I was watching the recent two-part BBC series Bill Bailey’s Jungle Hero, about Alfred Russel Wallace (1823 – 1913), in which Bailey and his hidden camera team travelled through Indonesia sampling the joys of the rainforest while following the great naturalist’s journey.  The first episode was spent on Borneo, the second on Sulawesi and the Spice Islands.  Wallace spent considerable time in Borneo, and wrote On the Law Which Has Regulated the Introduction of New Species (published 1855) — not quite natural selection, but definitely evolution with transitional forms.  This became known as “The Sarawak Law”.

In 1856, Wallace crossed the Lombok Strait (above), and Bill Bailey followed.  Now this is only 20 km across at its narrowest, considerably less than the 21 miles across the English Channel.  This is where Wallace was struck by the massive difference in the flora and fauna of the two islands.  This at first seemed to completely overturn the “Sarawak Law”.  Further travels, however, revealed a boundary with Asian-type animals to the west, and the beginning of Australian-type animals to the east.  This boundary is now known as Wallace’s Line.

Wallace went on to great distinction, receiving the Order of Merit from King Edward VII in 1907.  However, as his Wikipedia biography states:

his fame faded quickly after his death.  For a long time, he was treated as a relatively obscure figure in the history of science.  A number of reasons have been suggested for this lack of attention, including his modesty, his willingness to champion unpopular causes without regard for his own reputation, and the discomfort of much of the scientific community with some of his unconventional ideas.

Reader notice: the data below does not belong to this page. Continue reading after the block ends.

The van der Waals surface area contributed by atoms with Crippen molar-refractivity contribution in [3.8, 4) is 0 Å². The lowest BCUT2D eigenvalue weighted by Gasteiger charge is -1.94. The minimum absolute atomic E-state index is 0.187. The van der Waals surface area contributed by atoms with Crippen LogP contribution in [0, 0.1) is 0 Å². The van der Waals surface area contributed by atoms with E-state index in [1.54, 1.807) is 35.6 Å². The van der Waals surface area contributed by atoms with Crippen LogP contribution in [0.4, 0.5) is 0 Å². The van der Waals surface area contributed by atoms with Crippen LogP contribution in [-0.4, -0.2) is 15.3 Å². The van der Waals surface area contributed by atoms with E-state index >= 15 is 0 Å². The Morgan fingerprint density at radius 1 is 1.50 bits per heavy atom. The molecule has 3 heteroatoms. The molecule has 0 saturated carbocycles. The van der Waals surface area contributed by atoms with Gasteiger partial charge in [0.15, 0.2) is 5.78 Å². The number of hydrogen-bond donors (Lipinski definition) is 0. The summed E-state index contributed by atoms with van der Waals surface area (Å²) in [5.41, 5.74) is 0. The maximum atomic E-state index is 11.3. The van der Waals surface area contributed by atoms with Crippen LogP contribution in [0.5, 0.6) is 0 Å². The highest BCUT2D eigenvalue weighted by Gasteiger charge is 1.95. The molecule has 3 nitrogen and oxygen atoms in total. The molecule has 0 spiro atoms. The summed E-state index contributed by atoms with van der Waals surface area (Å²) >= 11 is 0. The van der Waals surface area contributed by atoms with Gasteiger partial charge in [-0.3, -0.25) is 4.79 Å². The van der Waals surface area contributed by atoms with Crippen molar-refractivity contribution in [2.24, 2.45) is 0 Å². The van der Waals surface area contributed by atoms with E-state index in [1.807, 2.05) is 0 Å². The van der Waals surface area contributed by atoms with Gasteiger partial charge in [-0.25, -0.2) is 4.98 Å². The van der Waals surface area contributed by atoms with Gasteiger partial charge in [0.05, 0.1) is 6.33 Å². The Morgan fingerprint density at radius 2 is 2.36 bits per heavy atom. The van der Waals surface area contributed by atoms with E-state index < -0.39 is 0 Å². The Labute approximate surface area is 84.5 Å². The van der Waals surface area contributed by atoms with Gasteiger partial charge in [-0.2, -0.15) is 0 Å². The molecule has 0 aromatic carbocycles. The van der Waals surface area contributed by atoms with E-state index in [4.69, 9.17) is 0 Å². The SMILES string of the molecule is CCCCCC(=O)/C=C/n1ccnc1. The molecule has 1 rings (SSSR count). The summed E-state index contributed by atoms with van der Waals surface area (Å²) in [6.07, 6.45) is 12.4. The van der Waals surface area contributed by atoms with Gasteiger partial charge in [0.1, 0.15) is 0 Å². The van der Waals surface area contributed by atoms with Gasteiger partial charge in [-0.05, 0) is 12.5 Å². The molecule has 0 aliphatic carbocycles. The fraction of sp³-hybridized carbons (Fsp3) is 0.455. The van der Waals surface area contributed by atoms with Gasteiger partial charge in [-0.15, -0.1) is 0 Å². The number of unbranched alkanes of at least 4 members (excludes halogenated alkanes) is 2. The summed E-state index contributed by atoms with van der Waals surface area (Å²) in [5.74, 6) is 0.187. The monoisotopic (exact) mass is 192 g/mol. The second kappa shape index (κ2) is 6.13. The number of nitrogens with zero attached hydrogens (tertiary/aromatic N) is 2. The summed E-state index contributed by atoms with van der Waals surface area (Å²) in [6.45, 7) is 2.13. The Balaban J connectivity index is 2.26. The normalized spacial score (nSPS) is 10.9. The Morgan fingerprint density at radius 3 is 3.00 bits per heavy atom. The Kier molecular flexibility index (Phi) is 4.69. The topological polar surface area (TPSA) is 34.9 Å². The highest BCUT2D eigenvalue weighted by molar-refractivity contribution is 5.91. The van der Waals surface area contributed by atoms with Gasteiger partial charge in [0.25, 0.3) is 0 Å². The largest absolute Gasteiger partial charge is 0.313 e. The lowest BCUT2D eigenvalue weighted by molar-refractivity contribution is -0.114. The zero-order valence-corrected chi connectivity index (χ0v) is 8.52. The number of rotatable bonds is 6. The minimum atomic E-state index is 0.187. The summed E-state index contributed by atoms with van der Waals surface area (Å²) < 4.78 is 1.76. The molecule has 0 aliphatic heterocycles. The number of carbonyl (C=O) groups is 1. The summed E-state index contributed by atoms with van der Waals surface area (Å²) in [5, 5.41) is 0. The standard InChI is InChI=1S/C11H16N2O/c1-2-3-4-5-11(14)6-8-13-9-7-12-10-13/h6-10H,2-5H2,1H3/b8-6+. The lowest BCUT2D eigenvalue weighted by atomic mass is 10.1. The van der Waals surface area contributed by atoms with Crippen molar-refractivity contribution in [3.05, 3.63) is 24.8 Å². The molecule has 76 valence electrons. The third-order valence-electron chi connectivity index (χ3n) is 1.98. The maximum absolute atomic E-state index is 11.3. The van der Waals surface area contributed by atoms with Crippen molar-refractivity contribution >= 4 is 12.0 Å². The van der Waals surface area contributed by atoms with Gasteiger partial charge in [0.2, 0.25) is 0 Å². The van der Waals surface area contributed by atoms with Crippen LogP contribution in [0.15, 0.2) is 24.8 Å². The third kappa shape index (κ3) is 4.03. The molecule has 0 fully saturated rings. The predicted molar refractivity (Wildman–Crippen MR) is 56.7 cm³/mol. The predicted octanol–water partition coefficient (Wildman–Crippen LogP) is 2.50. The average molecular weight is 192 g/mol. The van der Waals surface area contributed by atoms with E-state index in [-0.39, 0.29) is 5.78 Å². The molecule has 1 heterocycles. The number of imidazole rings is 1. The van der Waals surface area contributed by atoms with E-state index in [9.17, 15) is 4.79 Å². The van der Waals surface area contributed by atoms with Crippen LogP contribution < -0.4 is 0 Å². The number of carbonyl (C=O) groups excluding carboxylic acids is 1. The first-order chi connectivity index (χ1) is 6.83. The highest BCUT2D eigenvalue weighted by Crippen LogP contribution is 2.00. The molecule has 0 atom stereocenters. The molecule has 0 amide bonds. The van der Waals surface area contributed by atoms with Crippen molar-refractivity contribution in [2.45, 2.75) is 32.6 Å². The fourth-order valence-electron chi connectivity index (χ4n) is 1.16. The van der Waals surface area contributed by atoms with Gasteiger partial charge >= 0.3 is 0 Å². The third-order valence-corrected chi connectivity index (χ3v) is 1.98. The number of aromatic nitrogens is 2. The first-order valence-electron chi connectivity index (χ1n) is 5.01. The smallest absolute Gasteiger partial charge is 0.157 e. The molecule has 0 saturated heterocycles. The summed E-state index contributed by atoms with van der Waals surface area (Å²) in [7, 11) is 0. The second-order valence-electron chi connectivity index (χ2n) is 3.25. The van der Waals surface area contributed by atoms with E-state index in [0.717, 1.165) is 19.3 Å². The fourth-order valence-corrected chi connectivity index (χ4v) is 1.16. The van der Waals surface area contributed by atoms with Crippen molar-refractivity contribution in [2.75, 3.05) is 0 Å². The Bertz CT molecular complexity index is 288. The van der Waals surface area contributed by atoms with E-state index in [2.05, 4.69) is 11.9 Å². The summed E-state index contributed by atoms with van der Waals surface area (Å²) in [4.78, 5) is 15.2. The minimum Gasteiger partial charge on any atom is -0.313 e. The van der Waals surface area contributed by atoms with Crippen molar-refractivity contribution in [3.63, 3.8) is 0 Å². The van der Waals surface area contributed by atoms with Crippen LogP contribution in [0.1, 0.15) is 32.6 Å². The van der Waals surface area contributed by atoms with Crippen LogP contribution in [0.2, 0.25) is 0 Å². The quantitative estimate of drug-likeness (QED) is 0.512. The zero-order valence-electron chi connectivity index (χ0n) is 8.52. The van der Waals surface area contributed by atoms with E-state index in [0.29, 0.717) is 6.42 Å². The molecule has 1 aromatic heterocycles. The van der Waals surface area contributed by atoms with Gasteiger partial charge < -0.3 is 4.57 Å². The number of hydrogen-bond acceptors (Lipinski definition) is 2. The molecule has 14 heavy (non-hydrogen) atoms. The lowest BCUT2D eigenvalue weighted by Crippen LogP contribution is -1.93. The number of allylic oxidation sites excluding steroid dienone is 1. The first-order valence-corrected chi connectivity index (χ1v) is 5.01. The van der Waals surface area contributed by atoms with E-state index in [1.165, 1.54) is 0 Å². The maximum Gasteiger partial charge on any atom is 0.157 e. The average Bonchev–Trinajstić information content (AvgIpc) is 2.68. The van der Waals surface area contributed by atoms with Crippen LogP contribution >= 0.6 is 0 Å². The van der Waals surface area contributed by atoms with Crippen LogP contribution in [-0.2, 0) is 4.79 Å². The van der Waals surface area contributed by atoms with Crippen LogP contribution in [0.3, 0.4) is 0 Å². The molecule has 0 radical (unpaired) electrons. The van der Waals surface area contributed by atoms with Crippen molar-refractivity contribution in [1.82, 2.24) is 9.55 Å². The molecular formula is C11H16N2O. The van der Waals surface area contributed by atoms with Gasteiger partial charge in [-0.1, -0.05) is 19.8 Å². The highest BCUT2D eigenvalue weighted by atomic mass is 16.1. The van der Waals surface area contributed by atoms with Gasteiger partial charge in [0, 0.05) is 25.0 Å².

Bill Bailey, however, attributes Wallace’s eclipse to the British class system.  Darwin was a gentleman in the original, class-based sense of the word (as well as its more modern meaning), while Wallace came from a much more humble background.  This is rather illogical, since it was the very class-conscious Victorians who honoured him, while it was later that people let him slip from memory.  Well, BBC people do tend to be armchair class warriors, so they would say that, wouldn’t they?

My own speculation is that Wallace tended to be crowded out by the ‘big story’ effect.  Telling the history often tends to concentrate on one spectacular individual.  So when it comes to the calculus, Newton is favoured over Leibniz (especially in Britain), and Edison gets the lion’s share of the glory for the electrification of America, even though it was Tesla’s alternating current scheme which won out.

Monkeys, apart from some species in South America, are found in Africa and Asia, but not in Australia.  Even so, some macaques are found east of Wallace’s line.  Did they swim there?

Here are some macaques:

This is the Barbary macaque, Macaca sylvanus, also found on Gilbraltar, making it the only European monkey.

This is the Japanese macaque or Snow Monkey, Macaca fuscata,

This is the “typical” Rhesus macaque, Macaca mulatta, here in Agra.  Like most macaques, it has brown fur,

This is the stump-tailed macaque, Macaca nemastrina, found in Borneo.

Here is a link to a video of David Bailey on Sulawesi encountering some Celebes Crested Macaques,
Macaca nigra (‘Celebes’ is a Portuguese version of ‘Sulawesi’, used by Europeans before Indonesia gained independence.)  From genetic analysis, these are closest species to the stump-tailed macaques of Borneo.  Although the Makassar Strait between Borneo and Sulawesi is much more violent than the English Channel, effectively separating the two types of fauna, the ancestors of these monkeys must have managed to get across some millions of years ago, and subsequently to have evolved into these very different fellows.

Inselaffen or ‘Island monkeys/apes’ is a pejorative German term for the British, first used (I think) in the early 19th century, when the Germans had their heads all filled with philosophy and romantic poetry.  It is rather like the term ‘Philistines’ used by artists in Britain for those they regard as less cultured, though this is ironic, since the original Philistines were probably far more ‘arty’ than their Hebrew neighbours.

Now here is a self-portrait of Celebes Crested Macaque and I ask: are these the original Inselaffen?

[1] The Forgotten Naturalist: Alfred Russel Wallace, by David Bressan | Scientific American |January 9, 2013

[2] Evolution’s red-hot radical, by Andrew Berry | NATURE | VOL 496 | pp 162–163 | 11 APRIL 2013